Are you considering studying on low tuition in Japan? Then read this article review to find out everything you need to know about Japanese universities and student life, and what steps to take next. Popular for making things smaller, faster and first, Japan has the third-largest economy in the world. Its economic strength is as a result of the strong research and development industry that underlies successful international companies such as Nissan, Toyota, Panasonic, Canon and Sony – in addition to producing robots for every need imaginable.
It is not surprising then that, a world class tertiary education system lies behind all this development and innovation.
Admission to universities in Japan
Instead of submitting a GPA (grade point average) or other assessment grades, students applying to universities in Japan are expected to take entrance examinations. The ‘Examination for Japanese University Admission for International Students (EJU)’ is the standardized test for international students, designed to test basic academic skills in key areas such as science, mathematics and ‘Japan and the world’.
Note that some 95% of national universities, 65% of public universities and 44% of private institutions mandate the EJU for entrance.
Other universities also require new students to sit for an additional examination. While the EJU can be taken at test centers across Asia, applicants are often expected to travel to Japan to sit for some of these institution-specific tests. Fees for the tests are between ¥7,560 and ¥14,040 (US$67-$125) depending on how many courses you take, and the test is done twice a year.
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Additionally, applicants will be asked to provide a completed application form, academic transcripts, proof of sufficient finances to cover tuition cost, academic references, a valid passport and a couple of passport-sized photographs.
Visa requirements for Japan
International students who are keen to study for more than three months in Japan will have to apply for a student visa. In order to do this, you are expected to obtain a Certificate of Eligibility, which will be applied for on your behalf by the Japanese university you have gained admissions into.
Once this has been issued, you will be expected to apply for your visa through your local Japanese embassy or consulate. In addition to the original certificate of eligibility (and an additional photocopy), you are expected to provide a valid passport, a completed application form and a recent passport-sized photograph as well.
If you want to work in Japan while studying, you’ll need to obtain ‘Permission to Engage in an Activity Other than that Permitted by the Status of Residence Previously Granted’, which you can apply at an immigration bureau the moment you arrive in Japan. As a rule of thump, this permission allows you to work up to 28 hours a week during term-period and eight hours a day during official holiday times.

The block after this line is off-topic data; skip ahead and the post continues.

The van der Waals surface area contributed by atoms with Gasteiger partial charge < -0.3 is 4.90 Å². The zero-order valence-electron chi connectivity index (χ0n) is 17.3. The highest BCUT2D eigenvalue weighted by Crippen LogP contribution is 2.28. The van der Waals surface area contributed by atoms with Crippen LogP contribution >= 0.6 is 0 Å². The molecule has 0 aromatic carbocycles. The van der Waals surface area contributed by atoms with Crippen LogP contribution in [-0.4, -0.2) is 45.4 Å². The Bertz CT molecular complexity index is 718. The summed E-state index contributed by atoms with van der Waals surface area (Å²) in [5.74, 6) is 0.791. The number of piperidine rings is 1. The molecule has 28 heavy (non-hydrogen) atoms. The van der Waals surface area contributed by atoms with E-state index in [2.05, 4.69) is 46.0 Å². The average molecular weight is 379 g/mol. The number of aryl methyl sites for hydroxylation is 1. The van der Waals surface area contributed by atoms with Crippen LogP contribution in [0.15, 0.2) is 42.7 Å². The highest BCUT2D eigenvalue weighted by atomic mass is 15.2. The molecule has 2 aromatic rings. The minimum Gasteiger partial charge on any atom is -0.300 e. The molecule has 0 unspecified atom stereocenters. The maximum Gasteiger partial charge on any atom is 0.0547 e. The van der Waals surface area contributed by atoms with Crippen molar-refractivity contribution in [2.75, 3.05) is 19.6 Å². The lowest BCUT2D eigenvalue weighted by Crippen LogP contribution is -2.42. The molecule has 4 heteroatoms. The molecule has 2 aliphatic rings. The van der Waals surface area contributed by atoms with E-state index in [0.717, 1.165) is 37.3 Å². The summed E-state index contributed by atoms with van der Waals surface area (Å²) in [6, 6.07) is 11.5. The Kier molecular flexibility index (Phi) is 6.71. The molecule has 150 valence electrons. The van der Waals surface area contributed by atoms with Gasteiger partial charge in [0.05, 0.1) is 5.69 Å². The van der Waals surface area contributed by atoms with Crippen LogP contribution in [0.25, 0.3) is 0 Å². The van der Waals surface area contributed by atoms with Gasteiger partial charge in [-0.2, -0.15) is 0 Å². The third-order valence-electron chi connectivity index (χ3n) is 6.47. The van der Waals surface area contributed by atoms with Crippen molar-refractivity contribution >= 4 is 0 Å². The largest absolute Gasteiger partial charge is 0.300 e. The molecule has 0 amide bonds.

Tuition fees, living costs & funding
Tuition fees in Japan, although quite expensive in Asia, is still cheap when compared to Western countries such as the UK or the US. Typically, you should expect to pay between ¥535,800 and ¥1,725,966 (US$4,760-15,340) per year – but do not make the mistake of assuming that the most expensive ones are the highest-ranked institutions.
For example, Japan’s highest ranked universities in the QS World University Rankings – the University of Tokyo and Osaka University – charge annual tuition fees of ¥535,800 per year (US$4,760) for majority of programs at undergraduate and master’s level, and an additional ¥282,000 (US$2,500) as ‘admission fee’. There is also an additional fee of ¥4,000-¥30,000 (US$36-$270) for examination fees.
Average costs of living in Japan are ¥89,000 (US$790) per month, or $9,480 per year. Tokyo as you would expect, is the most expensive city to live in Japan. Here, the Japan Student Services Organization (JASSO) encourages a budget of about ¥102,000 (US$905) per month to cover rent, food, insurance, entertainment and other living costs, which works out at $10,860 per year.
Because of Japan’s ambitious reforms, international students now have access to funding opportunities more than ever before. With the percentage of international students remaining well below the targets laid out by the CIEE, there are a good number of government scholarships, grants and loan schemes that are open to brilliant international applicants.
The Japanese Government (Monbukagakusho) Scholarship is one of such competitive scheme, for which students will require a recommendation from their university or local Japanese embassy. Another amazing government initiative is the Global 30 Project, which not only provides students with more options to study in English, but also awards them financial support and visa advice.
For more info on how to pursue scholarship funding, check out the information provided on JASSO’s Gateway to Study in Japan website or go through the online scholarship database provided by Japan Study Support (JPSS). In addition, connect with the admissions department of your chosen university, or your local Japanese embassy or consulate.
List of Universities
University of Tokyo